Dennis misreads the scope of Reeves. At summary judgment we need not exclude all interested testimony, specifically testimony that is uncontradicted by the nonmovant. See Lauren W. ex rel. Jean W. v. DeFlaminis, 480 F.3d 259, 271-72 (3d Cir.2007) (“We cannot believe that the law precludes a party from presenting his own testimony on a summary judgment motion․ The fact is that in considering a motion for summary judgment the court should believe uncontradicted testimony unless it is inherently implausible even if the testimony is that of an interested witness.”). Indeed, the exclusion of interested testimony would make it difficult for an employer to present a legitimate non-discriminatory reason when defending against a retaliation claim. As the Sixth Circuit has noted, a rule barring all testimony from interested witnesses would “lead[ ] to absurd consequences because defendants will often be able to respond only through the testimony of their employees.” Stratienko v. Cordis Corp., 429 F.3d 592, 598 (6th Cir.2005) (internal quotations omitted). Here, Dennis' argument is unpersuasive given his failure to present evidence to contradict the declarations of Sylvania officials in which they present a non-retaliatory motive.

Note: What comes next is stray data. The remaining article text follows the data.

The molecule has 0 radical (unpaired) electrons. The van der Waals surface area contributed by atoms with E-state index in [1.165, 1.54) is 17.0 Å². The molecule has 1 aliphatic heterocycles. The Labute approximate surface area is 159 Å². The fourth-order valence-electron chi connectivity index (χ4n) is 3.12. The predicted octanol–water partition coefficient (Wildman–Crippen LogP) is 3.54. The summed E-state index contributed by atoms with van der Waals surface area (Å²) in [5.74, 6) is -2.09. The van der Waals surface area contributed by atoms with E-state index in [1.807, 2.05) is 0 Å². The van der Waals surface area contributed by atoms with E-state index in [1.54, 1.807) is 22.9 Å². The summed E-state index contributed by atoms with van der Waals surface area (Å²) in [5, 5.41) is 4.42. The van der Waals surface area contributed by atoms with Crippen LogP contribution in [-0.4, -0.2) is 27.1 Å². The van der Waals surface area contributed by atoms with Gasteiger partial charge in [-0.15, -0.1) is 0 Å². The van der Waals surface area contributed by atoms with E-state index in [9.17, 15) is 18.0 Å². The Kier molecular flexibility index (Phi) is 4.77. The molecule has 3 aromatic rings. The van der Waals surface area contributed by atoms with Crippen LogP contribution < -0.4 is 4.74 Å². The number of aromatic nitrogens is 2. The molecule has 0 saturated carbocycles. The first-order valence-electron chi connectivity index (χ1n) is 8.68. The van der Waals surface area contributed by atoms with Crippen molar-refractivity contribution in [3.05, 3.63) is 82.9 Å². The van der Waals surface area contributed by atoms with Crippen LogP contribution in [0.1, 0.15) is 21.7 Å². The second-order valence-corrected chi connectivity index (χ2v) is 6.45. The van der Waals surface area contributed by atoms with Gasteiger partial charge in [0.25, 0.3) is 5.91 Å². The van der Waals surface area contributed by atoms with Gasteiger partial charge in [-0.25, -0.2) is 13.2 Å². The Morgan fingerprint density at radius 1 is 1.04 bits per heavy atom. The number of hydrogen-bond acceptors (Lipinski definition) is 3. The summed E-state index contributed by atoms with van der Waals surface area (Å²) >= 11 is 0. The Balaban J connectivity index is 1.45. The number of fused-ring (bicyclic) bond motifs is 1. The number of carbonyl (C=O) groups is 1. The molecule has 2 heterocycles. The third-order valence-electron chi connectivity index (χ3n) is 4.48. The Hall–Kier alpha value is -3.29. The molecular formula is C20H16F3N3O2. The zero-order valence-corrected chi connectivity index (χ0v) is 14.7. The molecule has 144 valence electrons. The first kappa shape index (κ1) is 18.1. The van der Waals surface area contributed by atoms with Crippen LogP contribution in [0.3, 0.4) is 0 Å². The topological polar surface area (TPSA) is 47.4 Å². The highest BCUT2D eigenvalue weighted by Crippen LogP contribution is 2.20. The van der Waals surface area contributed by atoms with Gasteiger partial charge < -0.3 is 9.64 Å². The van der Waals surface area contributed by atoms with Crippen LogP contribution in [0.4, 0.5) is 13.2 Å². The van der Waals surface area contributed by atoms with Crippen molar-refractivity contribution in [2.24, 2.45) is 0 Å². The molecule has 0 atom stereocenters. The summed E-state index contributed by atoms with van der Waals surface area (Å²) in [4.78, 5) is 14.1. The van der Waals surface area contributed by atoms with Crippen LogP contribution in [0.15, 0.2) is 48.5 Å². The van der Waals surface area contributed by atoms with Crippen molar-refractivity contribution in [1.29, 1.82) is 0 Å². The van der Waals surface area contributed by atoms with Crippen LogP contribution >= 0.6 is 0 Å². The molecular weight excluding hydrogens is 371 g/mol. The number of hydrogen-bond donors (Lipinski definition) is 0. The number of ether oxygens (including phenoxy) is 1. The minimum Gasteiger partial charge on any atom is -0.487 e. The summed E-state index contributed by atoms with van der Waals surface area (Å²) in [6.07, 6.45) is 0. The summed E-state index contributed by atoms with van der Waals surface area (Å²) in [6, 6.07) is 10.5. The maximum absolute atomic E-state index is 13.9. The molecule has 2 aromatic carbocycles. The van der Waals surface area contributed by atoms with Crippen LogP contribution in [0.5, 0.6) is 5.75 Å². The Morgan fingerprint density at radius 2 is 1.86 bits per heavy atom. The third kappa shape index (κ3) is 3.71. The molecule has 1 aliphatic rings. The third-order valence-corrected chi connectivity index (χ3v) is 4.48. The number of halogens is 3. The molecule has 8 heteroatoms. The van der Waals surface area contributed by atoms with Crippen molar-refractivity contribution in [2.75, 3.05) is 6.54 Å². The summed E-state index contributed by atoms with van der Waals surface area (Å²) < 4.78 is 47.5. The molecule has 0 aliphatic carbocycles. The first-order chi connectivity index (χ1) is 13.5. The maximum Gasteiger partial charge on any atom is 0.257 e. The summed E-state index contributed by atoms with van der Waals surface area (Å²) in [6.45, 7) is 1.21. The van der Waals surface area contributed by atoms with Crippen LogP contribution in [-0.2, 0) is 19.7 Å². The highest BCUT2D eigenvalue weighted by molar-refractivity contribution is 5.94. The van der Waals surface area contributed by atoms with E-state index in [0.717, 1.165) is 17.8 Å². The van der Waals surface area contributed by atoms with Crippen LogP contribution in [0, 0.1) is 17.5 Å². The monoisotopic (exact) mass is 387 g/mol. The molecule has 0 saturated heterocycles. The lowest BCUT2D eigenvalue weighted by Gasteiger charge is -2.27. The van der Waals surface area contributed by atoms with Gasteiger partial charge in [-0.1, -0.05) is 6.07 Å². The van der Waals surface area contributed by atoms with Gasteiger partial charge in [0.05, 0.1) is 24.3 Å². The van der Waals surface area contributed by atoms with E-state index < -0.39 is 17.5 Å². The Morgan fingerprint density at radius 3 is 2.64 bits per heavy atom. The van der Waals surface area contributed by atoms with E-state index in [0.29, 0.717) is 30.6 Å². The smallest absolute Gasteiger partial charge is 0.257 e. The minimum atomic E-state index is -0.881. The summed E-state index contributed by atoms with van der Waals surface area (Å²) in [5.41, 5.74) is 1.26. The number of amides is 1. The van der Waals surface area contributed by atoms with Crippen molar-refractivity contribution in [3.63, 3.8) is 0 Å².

B. Applicable Law
N.H.Rev.Stat. Ann. § 354-A:19 states that “[i]t shall be an unlawful discriminatory practice for any person engaged in any activity to which this chapter applies to discharge, expel, or otherwise retaliate or discriminate against any person because he has ․ testified or assisted in any proceeding under this chapter.”
The New Hampshire Supreme Court looks to and finds “instructive” federal standards established under Title VII, 42 U.S.C. § 2000e et seq., in resolving retaliation claims under N.H.Rev.Stat. Ann. § 354-A. Madeja v. MPB Corp., 149 N.H. 371, 378-79, 821 A.2d 1034, 1043 (2003). Thus, to establish a prima facie case of retaliation under either Title VII or N.H.Rev.Stat. Ann. § 354-A, the plaintiff must show that “(1) she engaged in a statutorily-protected activity; (2) she suffered an adverse employment action; and (3) the protected activity and the adverse employment action were causally connected.” Id. at 378, 821 A.2d 1034 (citing Marrero v. Goya of P.R., Inc., 304 F.3d 7, 22 (1st Cir.2002)).